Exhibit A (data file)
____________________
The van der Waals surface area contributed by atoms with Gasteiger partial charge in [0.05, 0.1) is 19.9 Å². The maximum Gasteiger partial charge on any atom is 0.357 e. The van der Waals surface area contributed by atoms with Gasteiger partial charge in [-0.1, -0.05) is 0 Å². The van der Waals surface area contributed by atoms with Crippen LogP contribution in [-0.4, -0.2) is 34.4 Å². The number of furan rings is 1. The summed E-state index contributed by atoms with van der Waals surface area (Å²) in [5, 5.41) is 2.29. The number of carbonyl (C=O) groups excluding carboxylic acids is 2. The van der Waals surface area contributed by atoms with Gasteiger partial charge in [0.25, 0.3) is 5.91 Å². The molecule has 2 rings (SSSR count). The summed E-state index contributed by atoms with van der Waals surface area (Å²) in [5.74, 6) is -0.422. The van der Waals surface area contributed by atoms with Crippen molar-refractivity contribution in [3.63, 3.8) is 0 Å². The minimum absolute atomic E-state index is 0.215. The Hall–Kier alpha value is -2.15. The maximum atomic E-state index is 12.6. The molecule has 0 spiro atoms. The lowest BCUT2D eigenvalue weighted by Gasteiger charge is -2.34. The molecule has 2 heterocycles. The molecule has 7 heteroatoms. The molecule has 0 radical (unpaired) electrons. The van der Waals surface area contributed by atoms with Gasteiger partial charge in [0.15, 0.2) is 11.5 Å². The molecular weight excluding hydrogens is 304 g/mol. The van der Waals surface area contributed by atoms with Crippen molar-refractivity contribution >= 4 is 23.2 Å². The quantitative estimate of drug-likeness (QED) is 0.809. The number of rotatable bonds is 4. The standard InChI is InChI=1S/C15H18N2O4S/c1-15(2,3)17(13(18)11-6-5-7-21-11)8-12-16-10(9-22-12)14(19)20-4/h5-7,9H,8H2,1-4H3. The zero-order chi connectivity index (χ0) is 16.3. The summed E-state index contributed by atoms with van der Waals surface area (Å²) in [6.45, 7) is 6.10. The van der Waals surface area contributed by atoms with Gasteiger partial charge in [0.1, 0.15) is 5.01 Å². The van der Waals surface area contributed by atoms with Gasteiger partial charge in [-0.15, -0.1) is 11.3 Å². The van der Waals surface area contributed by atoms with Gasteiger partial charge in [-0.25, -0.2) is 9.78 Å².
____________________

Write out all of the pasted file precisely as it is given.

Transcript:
The van der Waals surface area contributed by atoms with Gasteiger partial charge in [0.05, 0.1) is 19.9 Å². The maximum Gasteiger partial charge on any atom is 0.357 e. The van der Waals surface area contributed by atoms with Gasteiger partial charge in [-0.1, -0.05) is 0 Å². The van der Waals surface area contributed by atoms with Crippen LogP contribution in [-0.4, -0.2) is 34.4 Å². The number of furan rings is 1. The summed E-state index contributed by atoms with van der Waals surface area (Å²) in [5, 5.41) is 2.29. The number of carbonyl (C=O) groups excluding carboxylic acids is 2. The van der Waals surface area contributed by atoms with Gasteiger partial charge in [0.25, 0.3) is 5.91 Å². The molecule has 2 rings (SSSR count). The summed E-state index contributed by atoms with van der Waals surface area (Å²) in [5.74, 6) is -0.422. The van der Waals surface area contributed by atoms with Crippen molar-refractivity contribution in [3.63, 3.8) is 0 Å². The minimum absolute atomic E-state index is 0.215. The Hall–Kier alpha value is -2.15. The maximum atomic E-state index is 12.6. The molecule has 0 spiro atoms. The lowest BCUT2D eigenvalue weighted by Gasteiger charge is -2.34. The molecule has 2 heterocycles. The molecule has 7 heteroatoms. The molecule has 0 radical (unpaired) electrons. The van der Waals surface area contributed by atoms with Gasteiger partial charge in [0.15, 0.2) is 11.5 Å². The molecular weight excluding hydrogens is 304 g/mol. The van der Waals surface area contributed by atoms with Crippen molar-refractivity contribution >= 4 is 23.2 Å². The quantitative estimate of drug-likeness (QED) is 0.809. The number of rotatable bonds is 4. The standard InChI is InChI=1S/C15H18N2O4S/c1-15(2,3)17(13(18)11-6-5-7-21-11)8-12-16-10(9-22-12)14(19)20-4/h5-7,9H,8H2,1-4H3. The zero-order chi connectivity index (χ0) is 16.3. The summed E-state index contributed by atoms with van der Waals surface area (Å²) in [6.45, 7) is 6.10. The van der Waals surface area contributed by atoms with Gasteiger partial charge in [0.1, 0.15) is 5.01 Å². The van der Waals surface area contributed by atoms with Gasteiger partial charge in [-0.15, -0.1) is 11.3 Å². The van der Waals surface area contributed by atoms with Gasteiger partial charge in [-0.25, -0.2) is 9.78 Å².